The proposed rule also includes other changes worthy of attention. EPA proposes to add flexibility to the regulations concerning cleanup of contemporaneous spills when those spills are caused by and managed in emergency situations like hurricane or floods. EPA also proposes to remove the italicized language from the applicability provisions of 40 CFR § 761.50(b)(3)(ii): “Any person responsible for PCB waste at as-found concentrations ≥ 50 ppm that was either placed in a land disposal facility, spilled, or otherwise released into the environment” at specified concentrations during specified timeframes must dispose of the waste in one of a few specified manners. The present language has led some to conclude that the regulations apply only when PCBs are found in the environment at concentrations at or above 50 ppm, and not otherwise. Removal of that language could cause some to rethink whether the Mega Rule should be followed at sites with PCB concentrations below 50 ppm.

On Friday, November 5, 2021, OSHA’s COVID-19 Vaccination and Testing Emergency Temporary Standard (ETS) was issued (with most of the requirements to go into effect on December 5) and, almost immediately, it faced a number of legal challenges in various courts. The first court to make a ruling was the U.S. Circuit Court of Appeals for the Fifth Circuit, which issued an order on November 6 staying the implementation of the ETS until further notice. The Court ordered the parties to submit further briefing on November 8 and 9; the ordered stay is not a final ruling on the validity of the ETS, but will halt its implementation at least for the time being. Other legal challenges might follow; further confusing the issue of where and when the ETS will go in to effect.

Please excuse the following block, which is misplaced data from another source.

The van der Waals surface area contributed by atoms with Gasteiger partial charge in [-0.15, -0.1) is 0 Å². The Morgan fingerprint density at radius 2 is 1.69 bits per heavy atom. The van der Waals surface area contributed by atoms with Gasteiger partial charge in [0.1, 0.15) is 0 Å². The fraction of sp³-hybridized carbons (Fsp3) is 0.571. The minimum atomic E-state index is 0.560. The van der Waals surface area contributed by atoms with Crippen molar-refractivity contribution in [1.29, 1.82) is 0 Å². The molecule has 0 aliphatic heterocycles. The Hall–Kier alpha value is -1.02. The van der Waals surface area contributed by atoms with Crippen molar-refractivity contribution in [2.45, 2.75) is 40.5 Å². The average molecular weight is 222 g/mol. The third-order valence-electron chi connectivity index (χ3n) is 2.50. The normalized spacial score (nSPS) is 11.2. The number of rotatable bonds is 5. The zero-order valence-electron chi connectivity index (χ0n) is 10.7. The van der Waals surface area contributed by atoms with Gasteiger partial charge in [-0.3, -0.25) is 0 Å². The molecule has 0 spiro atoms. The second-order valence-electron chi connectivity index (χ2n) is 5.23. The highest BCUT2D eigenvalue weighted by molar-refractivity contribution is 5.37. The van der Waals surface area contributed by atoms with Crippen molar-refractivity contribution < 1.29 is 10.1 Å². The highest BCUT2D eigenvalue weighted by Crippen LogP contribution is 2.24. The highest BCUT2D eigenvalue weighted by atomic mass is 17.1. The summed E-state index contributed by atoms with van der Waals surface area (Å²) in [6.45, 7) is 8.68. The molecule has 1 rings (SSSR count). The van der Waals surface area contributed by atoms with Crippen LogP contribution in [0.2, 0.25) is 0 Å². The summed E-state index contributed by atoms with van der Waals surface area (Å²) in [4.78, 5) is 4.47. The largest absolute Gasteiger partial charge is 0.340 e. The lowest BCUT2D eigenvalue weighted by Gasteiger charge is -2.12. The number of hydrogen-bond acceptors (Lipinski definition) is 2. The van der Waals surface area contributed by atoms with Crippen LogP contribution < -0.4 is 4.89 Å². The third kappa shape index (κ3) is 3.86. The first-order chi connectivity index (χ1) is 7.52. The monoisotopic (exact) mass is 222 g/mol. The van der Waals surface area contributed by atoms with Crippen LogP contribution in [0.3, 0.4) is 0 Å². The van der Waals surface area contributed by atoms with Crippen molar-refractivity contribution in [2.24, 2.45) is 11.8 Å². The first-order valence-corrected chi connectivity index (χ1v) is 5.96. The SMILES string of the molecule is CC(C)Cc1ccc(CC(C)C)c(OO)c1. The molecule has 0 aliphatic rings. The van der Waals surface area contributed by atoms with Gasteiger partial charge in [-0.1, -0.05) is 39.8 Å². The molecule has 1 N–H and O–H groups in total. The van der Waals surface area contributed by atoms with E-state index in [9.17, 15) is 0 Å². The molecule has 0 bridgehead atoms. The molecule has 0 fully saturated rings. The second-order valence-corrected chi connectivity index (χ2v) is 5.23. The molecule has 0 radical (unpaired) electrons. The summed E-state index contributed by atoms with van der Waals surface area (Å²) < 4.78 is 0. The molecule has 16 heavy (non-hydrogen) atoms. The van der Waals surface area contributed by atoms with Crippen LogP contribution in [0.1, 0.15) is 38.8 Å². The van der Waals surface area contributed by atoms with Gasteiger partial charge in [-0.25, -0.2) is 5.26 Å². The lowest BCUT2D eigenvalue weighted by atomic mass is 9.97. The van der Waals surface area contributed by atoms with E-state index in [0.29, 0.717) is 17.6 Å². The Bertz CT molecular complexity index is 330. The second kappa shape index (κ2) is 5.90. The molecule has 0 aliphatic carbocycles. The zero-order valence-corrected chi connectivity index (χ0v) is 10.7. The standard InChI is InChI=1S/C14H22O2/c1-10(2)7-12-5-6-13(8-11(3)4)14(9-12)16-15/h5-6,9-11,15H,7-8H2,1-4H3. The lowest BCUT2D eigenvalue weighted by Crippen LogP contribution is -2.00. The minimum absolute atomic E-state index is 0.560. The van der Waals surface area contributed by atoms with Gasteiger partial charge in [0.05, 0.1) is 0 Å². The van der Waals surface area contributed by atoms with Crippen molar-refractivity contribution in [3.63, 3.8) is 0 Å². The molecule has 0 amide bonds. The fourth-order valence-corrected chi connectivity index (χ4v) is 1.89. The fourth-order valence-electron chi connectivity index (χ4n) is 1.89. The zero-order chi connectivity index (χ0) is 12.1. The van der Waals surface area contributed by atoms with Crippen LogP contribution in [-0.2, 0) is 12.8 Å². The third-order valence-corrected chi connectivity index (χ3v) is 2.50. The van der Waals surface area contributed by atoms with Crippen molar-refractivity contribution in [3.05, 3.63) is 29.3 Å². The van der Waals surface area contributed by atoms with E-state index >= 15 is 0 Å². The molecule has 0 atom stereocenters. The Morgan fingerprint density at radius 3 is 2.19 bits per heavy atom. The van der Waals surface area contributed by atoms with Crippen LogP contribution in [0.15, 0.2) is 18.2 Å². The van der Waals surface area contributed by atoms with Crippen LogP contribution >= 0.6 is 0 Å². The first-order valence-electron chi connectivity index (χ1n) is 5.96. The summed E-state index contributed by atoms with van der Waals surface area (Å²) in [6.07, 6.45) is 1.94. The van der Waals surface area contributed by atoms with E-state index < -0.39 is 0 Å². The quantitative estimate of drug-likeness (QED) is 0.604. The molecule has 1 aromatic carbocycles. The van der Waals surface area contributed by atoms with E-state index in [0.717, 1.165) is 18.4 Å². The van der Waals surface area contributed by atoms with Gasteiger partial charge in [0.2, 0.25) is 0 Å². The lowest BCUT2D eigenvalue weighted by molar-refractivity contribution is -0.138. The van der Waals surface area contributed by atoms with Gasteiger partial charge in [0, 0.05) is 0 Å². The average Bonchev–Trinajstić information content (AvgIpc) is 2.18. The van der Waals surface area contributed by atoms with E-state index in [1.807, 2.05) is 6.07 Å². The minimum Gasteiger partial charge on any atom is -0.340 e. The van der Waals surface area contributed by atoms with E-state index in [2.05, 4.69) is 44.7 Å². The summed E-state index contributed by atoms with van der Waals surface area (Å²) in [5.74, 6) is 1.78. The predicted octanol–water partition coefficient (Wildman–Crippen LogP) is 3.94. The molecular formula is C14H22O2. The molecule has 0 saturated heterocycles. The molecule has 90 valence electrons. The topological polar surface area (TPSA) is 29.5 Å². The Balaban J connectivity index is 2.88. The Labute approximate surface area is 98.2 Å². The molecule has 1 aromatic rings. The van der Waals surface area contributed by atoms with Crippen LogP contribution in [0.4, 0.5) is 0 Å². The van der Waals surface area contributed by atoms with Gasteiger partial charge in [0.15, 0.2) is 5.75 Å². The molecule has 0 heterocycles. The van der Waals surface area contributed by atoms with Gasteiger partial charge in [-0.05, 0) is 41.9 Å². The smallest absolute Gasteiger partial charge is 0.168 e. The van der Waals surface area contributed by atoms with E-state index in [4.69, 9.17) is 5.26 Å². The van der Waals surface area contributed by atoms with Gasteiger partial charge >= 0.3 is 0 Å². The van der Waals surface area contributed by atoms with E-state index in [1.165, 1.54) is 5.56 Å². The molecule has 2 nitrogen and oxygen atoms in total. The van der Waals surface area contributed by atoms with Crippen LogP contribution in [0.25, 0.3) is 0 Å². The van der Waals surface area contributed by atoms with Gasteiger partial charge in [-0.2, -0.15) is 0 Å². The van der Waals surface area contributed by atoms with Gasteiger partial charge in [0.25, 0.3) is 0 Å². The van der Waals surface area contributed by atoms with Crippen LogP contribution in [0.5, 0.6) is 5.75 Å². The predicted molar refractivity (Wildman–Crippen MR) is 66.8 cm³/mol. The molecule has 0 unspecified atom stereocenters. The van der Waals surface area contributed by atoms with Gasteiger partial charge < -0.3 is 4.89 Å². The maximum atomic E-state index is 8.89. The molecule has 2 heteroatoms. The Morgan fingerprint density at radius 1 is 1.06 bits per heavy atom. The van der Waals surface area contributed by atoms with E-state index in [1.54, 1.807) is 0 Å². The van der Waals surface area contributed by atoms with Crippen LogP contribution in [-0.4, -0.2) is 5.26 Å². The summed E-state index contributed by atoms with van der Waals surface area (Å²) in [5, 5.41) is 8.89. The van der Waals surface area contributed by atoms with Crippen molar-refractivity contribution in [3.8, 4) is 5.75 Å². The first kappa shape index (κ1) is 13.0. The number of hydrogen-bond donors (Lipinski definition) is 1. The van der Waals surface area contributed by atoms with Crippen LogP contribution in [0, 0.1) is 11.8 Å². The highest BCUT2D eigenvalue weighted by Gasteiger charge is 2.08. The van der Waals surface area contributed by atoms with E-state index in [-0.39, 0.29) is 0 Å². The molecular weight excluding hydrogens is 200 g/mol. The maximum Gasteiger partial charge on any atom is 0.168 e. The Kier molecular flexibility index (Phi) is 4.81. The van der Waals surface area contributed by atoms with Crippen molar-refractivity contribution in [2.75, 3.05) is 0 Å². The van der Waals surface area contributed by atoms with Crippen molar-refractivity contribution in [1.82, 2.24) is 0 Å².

The ETS will require millions of workers to be vaccinated or undergo weekly testing and masking while in the workplace. However, the ETS will not apply to those employers already subject to the following:

For employers subject to the CMS rule, further information on that rule is available here from our colleagues at the Health Law Diagnosis blog

According to OSHA, the purpose of the ETS is to establish minimum vaccination, testing, and face covering requirements to “address the grave danger of COVID-19 in the workplace.” OSHA intends for the ETS to override inconsistent state and local requirements relating to these issues, including those that prohibit or limit employers’ authority to require vaccination, face coverings, or testing.